Photo: Kristina Pattison

Generally, I feel great. And a small sense of victory knowing I’ve run over 200 miles less than I did in 2015 up to this point this year, with a lot less hours invested. And I still ran the same course 17-minutes faster with a greater sense of ease and a faster rate of recovery. I think these are some of the truths runners should measure themselves by, instead of say, what place did you finish? This is one thing I learned from the coaches I’ve worked with: you cannot measure your progress based on someone else’s progress.

I’ve never finished a Skyrunning race in as low of a place as I did at Transvulcania this year. The first time I raced, I thought if I was lucky I could pull of top 15 and I got 6th. This time, I was hoping for top 5 and came in tenth. But it could have gone worse, much worse. Actually, seriously, much worse. (My last race at Ultra Pirineu in Spain in September I ended up with some combo of hyponatremia and rhabdomyolysis, and I didn’t think I’d ever run again. And last time I finished TV just behind Tim Olsen, this time just behind Hayden Hawkes, because TV is a brutal race and can rip your guts out and stall your brain.)

Kristina Pattison running Ruta de los Volcanes. Photo: Kristina Pattison

In the past, I’ve found I don’t do well doing races for training. Its hard to hold yourself back and it’s hard to run slow and not be frustrated. I don’t do it or recommend it. But racing in series, you have to consider the season as a whole. You have to race even when you’re not in top form. I knew coming to Transvulcania this year, I was pitting myself against some of the best ultra distance skyrunners who would be coming into the race primed and ready to go. And these women are incredible, professional athletes who travel to race all summer and all year in some cases! So I had to choose to come here and run my own race. I wrote my times from 2015 on my bib and I focused only on those, nothing else. 

Soaking in the view after a final training run. Photo: Kristina Pattison

I don’t feel afraid or worried for my season because I know this is a journey and it’s not always going to be unicorns and rainbows. And because I felt relatively at ease running 45 miles over a volcano at 8500′ off the northwest coast of Africa. (After training in snow on grassy hills at low elevation–without a coach.) And I was able to race. Period. Not sick or injured, no 13 doctors or 35 clinical tests to see if I could recover or would recover. Just not in great shape. That’s a small accomplishment! If you’re like me and have struggled with any injury or illness and are facing the foreboding work of ramping back up for another season of racing: embrace the small victories, take it one step at a time, and measure your progress by what you can control like choosing to have a great attitude today!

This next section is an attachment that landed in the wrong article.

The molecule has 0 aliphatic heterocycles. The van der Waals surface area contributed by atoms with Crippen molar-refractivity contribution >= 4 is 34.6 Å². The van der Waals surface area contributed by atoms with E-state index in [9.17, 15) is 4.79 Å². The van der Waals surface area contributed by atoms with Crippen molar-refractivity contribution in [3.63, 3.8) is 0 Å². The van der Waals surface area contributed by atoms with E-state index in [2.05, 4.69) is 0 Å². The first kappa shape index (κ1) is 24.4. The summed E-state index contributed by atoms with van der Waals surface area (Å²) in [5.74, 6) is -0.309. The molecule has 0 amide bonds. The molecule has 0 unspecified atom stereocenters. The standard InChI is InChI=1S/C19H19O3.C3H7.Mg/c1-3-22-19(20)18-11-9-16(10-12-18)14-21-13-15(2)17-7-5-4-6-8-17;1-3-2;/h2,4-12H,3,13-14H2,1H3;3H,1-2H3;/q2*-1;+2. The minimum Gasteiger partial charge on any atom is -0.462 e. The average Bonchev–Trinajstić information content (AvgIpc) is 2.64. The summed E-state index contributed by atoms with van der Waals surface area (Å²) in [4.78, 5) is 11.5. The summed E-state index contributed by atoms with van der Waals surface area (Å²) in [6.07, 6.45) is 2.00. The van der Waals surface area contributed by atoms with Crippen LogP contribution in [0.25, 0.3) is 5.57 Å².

4 Quick Moves for Smooth Running

Runners use large muscles in the legs and hips to forcefully propel the body forward with one leg and land on the other leg to move quickly overground. Without adequate stabilization by deep hip and ankle muscles, the body relies more readily on passive structures for lateral support during this process, such as ligaments and tendons. Overuse of these passive structures by repetitive stress leads to most common running injuries including: achilles tendinopathy, plantar fasciitis, runners knee, and iliotibial band syndrome. 

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Four Simple Moves to Boost the Runner’s Most Valuable Asset

We have all been there: the moment another runner glides by easily with the smooth finesse of a panther, and instantly you feel the heaviness of a water buffalo in your own legs. All runners strive for efficient and speedy forward progress. But despite hours of training and visualizing this process, most runners inadvertently underutilize their most valuable asset: the gluteal muscles. 

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Dreams to Goals: Outcome, Performance, and Process

Coaches and sports psychologist agree that athletes tend to set vague goals focused on uncontrollable outcomes like winning. These ideas are more akin to dreams than goals and may leave athletes frustrated or lacking motivation. Athletes can improve their chances for successful outcomes by understanding the nature of different types of goals and how they are related.